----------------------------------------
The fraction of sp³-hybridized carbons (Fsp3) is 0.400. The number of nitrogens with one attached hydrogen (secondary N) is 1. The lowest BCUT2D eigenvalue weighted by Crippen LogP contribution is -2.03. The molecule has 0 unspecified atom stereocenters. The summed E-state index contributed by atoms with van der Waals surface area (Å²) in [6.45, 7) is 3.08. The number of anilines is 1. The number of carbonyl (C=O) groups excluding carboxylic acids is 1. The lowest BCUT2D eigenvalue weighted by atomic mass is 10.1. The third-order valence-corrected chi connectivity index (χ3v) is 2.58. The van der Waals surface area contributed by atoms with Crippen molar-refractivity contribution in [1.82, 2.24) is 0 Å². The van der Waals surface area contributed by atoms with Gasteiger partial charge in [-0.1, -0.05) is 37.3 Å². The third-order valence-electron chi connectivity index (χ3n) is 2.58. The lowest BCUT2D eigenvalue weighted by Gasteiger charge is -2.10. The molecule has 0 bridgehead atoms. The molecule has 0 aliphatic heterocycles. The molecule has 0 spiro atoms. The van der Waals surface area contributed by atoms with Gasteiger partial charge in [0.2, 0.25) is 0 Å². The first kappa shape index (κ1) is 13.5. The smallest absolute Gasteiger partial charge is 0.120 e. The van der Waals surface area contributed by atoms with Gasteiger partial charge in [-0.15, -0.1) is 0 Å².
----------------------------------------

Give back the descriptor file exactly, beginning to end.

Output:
The fraction of sp³-hybridized carbons (Fsp3) is 0.400. The number of nitrogens with one attached hydrogen (secondary N) is 1. The lowest BCUT2D eigenvalue weighted by Crippen LogP contribution is -2.03. The molecule has 0 unspecified atom stereocenters. The summed E-state index contributed by atoms with van der Waals surface area (Å²) in [6.45, 7) is 3.08. The number of anilines is 1. The number of carbonyl (C=O) groups excluding carboxylic acids is 1. The lowest BCUT2D eigenvalue weighted by atomic mass is 10.1. The third-order valence-corrected chi connectivity index (χ3v) is 2.58. The van der Waals surface area contributed by atoms with Crippen molar-refractivity contribution in [1.82, 2.24) is 0 Å². The van der Waals surface area contributed by atoms with Gasteiger partial charge in [-0.1, -0.05) is 37.3 Å². The third-order valence-electron chi connectivity index (χ3n) is 2.58. The lowest BCUT2D eigenvalue weighted by Gasteiger charge is -2.10. The molecule has 0 bridgehead atoms. The molecule has 0 aliphatic heterocycles. The molecule has 0 spiro atoms. The van der Waals surface area contributed by atoms with Gasteiger partial charge in [0.2, 0.25) is 0 Å². The first kappa shape index (κ1) is 13.5. The smallest absolute Gasteiger partial charge is 0.120 e. The van der Waals surface area contributed by atoms with Gasteiger partial charge in [-0.15, -0.1) is 0 Å².